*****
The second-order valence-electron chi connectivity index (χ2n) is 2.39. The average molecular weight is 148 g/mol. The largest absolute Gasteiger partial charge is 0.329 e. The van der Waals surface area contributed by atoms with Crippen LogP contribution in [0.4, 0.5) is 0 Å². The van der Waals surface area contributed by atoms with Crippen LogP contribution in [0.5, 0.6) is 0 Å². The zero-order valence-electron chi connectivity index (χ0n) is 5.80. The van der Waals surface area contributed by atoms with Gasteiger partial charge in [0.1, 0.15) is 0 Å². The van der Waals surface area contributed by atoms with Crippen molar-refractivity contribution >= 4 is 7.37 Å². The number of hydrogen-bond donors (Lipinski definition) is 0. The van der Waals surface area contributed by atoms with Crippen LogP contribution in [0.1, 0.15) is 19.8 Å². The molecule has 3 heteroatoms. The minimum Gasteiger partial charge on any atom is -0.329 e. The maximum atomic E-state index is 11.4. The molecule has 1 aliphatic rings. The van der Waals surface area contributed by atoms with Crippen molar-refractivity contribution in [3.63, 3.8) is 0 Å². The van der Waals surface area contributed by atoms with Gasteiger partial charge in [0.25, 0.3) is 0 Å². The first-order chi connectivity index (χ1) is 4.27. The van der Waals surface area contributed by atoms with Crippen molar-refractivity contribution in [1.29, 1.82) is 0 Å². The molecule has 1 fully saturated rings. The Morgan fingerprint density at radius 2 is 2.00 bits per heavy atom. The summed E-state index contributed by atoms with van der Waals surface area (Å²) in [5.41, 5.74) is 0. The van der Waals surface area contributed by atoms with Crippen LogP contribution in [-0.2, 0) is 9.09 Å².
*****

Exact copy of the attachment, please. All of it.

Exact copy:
The second-order valence-electron chi connectivity index (χ2n) is 2.39. The average molecular weight is 148 g/mol. The largest absolute Gasteiger partial charge is 0.329 e. The van der Waals surface area contributed by atoms with Crippen LogP contribution in [0.4, 0.5) is 0 Å². The van der Waals surface area contributed by atoms with Crippen LogP contribution in [0.5, 0.6) is 0 Å². The zero-order valence-electron chi connectivity index (χ0n) is 5.80. The van der Waals surface area contributed by atoms with Gasteiger partial charge in [0.1, 0.15) is 0 Å². The van der Waals surface area contributed by atoms with Crippen molar-refractivity contribution >= 4 is 7.37 Å². The number of hydrogen-bond donors (Lipinski definition) is 0. The van der Waals surface area contributed by atoms with Crippen LogP contribution in [0.1, 0.15) is 19.8 Å². The molecule has 3 heteroatoms. The minimum Gasteiger partial charge on any atom is -0.329 e. The maximum atomic E-state index is 11.4. The molecule has 1 aliphatic rings. The van der Waals surface area contributed by atoms with Crippen molar-refractivity contribution in [3.63, 3.8) is 0 Å². The van der Waals surface area contributed by atoms with Gasteiger partial charge in [0.25, 0.3) is 0 Å². The first-order chi connectivity index (χ1) is 4.27. The van der Waals surface area contributed by atoms with Crippen molar-refractivity contribution in [1.29, 1.82) is 0 Å². The molecule has 1 fully saturated rings. The Morgan fingerprint density at radius 2 is 2.00 bits per heavy atom. The summed E-state index contributed by atoms with van der Waals surface area (Å²) in [5.41, 5.74) is 0. The van der Waals surface area contributed by atoms with Crippen LogP contribution in [-0.2, 0) is 9.09 Å².